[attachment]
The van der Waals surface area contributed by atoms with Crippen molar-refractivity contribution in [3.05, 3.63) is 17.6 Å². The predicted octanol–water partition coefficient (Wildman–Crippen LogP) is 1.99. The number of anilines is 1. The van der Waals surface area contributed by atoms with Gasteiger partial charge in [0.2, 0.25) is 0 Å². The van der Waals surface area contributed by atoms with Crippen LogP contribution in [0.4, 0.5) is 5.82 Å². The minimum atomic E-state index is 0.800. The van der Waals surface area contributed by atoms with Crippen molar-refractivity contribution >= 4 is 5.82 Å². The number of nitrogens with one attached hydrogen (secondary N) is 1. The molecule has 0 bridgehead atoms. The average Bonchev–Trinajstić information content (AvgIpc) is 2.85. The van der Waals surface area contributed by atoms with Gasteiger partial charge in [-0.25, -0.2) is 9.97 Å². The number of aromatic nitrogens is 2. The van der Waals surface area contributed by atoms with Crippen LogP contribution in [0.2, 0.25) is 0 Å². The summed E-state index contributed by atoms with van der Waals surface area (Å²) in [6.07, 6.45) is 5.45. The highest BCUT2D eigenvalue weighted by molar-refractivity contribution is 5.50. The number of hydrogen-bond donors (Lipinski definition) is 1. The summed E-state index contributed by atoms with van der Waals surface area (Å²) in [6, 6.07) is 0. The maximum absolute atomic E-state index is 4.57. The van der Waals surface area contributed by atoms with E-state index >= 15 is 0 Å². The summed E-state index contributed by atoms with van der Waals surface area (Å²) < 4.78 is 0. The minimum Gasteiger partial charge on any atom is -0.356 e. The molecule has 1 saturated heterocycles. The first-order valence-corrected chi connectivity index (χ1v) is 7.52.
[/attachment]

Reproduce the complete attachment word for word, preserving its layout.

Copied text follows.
The van der Waals surface area contributed by atoms with Crippen molar-refractivity contribution in [3.05, 3.63) is 17.6 Å². The predicted octanol–water partition coefficient (Wildman–Crippen LogP) is 1.99. The number of anilines is 1. The van der Waals surface area contributed by atoms with Gasteiger partial charge in [0.2, 0.25) is 0 Å². The van der Waals surface area contributed by atoms with Crippen LogP contribution in [0.4, 0.5) is 5.82 Å². The minimum atomic E-state index is 0.800. The van der Waals surface area contributed by atoms with Crippen molar-refractivity contribution >= 4 is 5.82 Å². The number of nitrogens with one attached hydrogen (secondary N) is 1. The molecule has 0 bridgehead atoms. The average Bonchev–Trinajstić information content (AvgIpc) is 2.85. The van der Waals surface area contributed by atoms with Gasteiger partial charge in [-0.25, -0.2) is 9.97 Å². The number of aromatic nitrogens is 2. The van der Waals surface area contributed by atoms with Crippen LogP contribution in [0.2, 0.25) is 0 Å². The summed E-state index contributed by atoms with van der Waals surface area (Å²) in [6.07, 6.45) is 5.45. The highest BCUT2D eigenvalue weighted by molar-refractivity contribution is 5.50. The number of hydrogen-bond donors (Lipinski definition) is 1. The summed E-state index contributed by atoms with van der Waals surface area (Å²) in [6, 6.07) is 0. The maximum absolute atomic E-state index is 4.57. The van der Waals surface area contributed by atoms with E-state index >= 15 is 0 Å². The summed E-state index contributed by atoms with van der Waals surface area (Å²) < 4.78 is 0. The minimum Gasteiger partial charge on any atom is -0.356 e. The molecule has 1 saturated heterocycles. The first-order valence-corrected chi connectivity index (χ1v) is 7.52.